The NBA free agency frenzy is over, and a lot of money has been spent.
The tally from the first day of free agency alone had teams committing to more than $3 billion in contracts.
While it’s great for players who are seeing their financial dreams come to fruition and a sign of the overall health and wealth of the NBA, committing that kind of money can come with trepidation.
Bleacher Report’s Rick Bucher gave anonymous executives a forum to talk about who qualifies as a max player in terms of talent and leadership.
Not surprisingly, there was a considerable amount of consternation from the six executives about individual players receiving such big chunks of team’s salary caps.
Kawhi Leonard ‘doesn’t elevate anyone’
One general manager even found room to nitpick about Kawhi Leonard, fresh off a historic NBA playoff run that culminated with his second career NBA Finals MVP.
His issue? Leonard’s ability to make his teammates better.
“Kawhi is great getting his, but he doesn’t elevate anyone,” the anonymous general manager told Bucher. “He doesn’t rally his team.”
Leonard reportedly signed a three-year, $103 million deal with the Clippers with a player option on the third year in a move that immediately made the historically moribund franchise championship contenders.
If any fault could be found in the deal, it would be that they’re not committing enough money to Leonard. Given a preference, the Clippers would surely rather have Leonard locked up to a longer deal.
Leonard is notoriously stoic, but his and his team’s performances on the court speak for themselves.
Klay Thompson ‘not a leader’
A Western Conference general manager found fault with the Golden State Warriors committing five years and $190 million to Klay Thompson, one of the league’s historically great shooters, an elite defender and a three-time NBA champion.
“He’s a good player, but he’s not a leader,” the anonymous general manager told Bucher. “He just shows up and hoops.”
Apparently critical executives would like to see Thompson be more vocal in the locker room and with the media.
Big pressure on small markets
Another general manager gave voice to the pressure that smaller market teams feel to spend max money on second- or third-tier players. It’s a decision the Charlotte Hornets ultimately declined with Kemba Walker this summer but the Milwaukee Bucks opted into by giving Khris Middleton a max deal.
“Smaller-market teams have been apt to give max contracts to good people,” a Western Conference GM told Bucher. “There are two kinds of players. One, you give them the money and you sleep well. The other, you give them the money and you never sleep. Guys like Khris Middleton and CJ McCollum and Kemba — at least they’re still going to do everything they can to earn that contract.”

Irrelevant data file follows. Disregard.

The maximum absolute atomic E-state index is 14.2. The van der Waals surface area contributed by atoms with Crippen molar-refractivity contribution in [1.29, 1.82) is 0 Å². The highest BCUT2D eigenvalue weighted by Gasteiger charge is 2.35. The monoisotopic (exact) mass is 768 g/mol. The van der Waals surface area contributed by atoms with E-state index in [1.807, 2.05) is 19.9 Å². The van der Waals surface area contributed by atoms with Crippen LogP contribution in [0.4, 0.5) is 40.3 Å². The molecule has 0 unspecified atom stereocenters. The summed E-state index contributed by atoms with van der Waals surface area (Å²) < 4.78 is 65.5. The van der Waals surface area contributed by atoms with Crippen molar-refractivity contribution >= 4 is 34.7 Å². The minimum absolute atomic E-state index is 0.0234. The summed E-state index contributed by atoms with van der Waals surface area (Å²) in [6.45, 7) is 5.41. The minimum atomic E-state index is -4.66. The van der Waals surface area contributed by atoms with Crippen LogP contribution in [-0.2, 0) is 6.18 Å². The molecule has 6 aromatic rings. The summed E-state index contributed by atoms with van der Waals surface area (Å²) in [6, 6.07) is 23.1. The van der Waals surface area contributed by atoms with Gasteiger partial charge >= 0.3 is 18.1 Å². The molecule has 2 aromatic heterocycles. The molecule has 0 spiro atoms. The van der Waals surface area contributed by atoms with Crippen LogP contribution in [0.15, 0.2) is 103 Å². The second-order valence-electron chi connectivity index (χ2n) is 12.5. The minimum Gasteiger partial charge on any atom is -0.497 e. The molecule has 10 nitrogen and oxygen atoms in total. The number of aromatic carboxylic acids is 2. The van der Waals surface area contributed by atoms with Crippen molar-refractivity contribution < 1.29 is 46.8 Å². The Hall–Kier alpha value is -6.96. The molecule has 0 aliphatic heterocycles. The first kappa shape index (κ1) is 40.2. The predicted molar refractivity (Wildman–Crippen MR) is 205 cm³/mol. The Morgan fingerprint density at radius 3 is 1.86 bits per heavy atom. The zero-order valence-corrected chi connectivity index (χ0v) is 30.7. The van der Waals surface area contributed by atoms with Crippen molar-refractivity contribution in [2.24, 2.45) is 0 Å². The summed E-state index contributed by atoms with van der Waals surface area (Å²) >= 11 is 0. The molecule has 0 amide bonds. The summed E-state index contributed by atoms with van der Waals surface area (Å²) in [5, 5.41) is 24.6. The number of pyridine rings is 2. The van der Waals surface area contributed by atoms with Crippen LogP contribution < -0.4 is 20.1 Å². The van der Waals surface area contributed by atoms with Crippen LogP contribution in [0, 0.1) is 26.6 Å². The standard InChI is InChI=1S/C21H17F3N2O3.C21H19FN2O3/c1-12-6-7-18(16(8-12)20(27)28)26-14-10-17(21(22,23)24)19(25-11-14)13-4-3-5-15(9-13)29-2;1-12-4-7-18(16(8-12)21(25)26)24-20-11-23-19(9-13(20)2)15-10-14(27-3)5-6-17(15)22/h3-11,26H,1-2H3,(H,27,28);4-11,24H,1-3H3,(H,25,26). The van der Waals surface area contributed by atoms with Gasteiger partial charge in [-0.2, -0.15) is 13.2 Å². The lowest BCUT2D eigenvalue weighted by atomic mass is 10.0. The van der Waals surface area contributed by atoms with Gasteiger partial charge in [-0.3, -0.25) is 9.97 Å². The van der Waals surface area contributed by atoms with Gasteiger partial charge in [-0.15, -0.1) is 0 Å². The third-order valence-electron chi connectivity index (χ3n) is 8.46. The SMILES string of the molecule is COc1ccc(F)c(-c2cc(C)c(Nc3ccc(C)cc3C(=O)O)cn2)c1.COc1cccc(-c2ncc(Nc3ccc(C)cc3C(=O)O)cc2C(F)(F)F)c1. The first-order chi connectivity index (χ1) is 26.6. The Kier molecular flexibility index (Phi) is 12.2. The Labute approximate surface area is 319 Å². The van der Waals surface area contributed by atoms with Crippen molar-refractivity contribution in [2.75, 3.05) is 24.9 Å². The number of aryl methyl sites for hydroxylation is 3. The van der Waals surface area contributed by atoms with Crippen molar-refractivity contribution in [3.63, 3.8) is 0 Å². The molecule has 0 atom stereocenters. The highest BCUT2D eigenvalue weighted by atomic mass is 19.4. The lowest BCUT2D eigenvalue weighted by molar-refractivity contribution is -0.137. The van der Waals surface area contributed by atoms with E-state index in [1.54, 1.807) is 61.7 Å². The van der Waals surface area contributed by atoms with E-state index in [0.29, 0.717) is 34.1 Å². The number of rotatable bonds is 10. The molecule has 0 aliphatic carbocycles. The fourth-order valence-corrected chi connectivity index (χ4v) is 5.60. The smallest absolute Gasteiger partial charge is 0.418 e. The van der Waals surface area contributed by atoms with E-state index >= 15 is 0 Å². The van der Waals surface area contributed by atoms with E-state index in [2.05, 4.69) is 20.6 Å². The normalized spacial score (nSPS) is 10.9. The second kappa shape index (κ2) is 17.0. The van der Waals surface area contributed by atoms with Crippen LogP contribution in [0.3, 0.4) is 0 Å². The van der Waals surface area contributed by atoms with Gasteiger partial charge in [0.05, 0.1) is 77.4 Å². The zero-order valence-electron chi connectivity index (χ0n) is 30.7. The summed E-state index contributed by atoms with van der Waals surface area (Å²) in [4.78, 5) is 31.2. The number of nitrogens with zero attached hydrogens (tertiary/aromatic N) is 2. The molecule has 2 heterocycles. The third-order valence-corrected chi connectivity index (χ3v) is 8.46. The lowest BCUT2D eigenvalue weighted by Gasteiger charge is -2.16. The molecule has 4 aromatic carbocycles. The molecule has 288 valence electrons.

It’s important to note here that the people Bucher spoke to are in charge of negotiating deals, not signing checks. Their jobs are to navigate a salary capped sport in the most effective way possible. The ability to find value without overspending is a requisite skill of the job.
Player movement a problem for teams
So is signing players to deals that will actually keep them in town. With players increasingly wielding their power as was seen with Leonard and Paul George orchestrating George’s trade from the Oklahoma City Thunder to the Clippers a year after he signed a max deal, it’s a legitimate concern for executives.
Trade demands like George’s and Anthony Davis’ out of New Orleans prompted NBA commissioner Adam Silver to call for change and label demands as “disheartening” when speaking at the Board of Governors meeting earlier this month.
One general manager who spoke with Bucher was a little more candid about the topic, calling for the league to “step up” on player movement.
“I know players have more juice today and we’re a player-friendly league, but it has gotten out of hand,” the Western Conference general manager said. “We have players deciding their not even contracts, their guidelines and payment structures. Now we have them saying, ‘I’m done hoopin’ with you guys; I’m going to hoop with my boys.’
“If the league would step up about player movement once a smaller market signs a guy, then teams wouldn’t have to overpay just to show they’re not afraid to spend money. What happens is the star leaves anyway and you’re left with these bloated contracts, making the problem even worse.”
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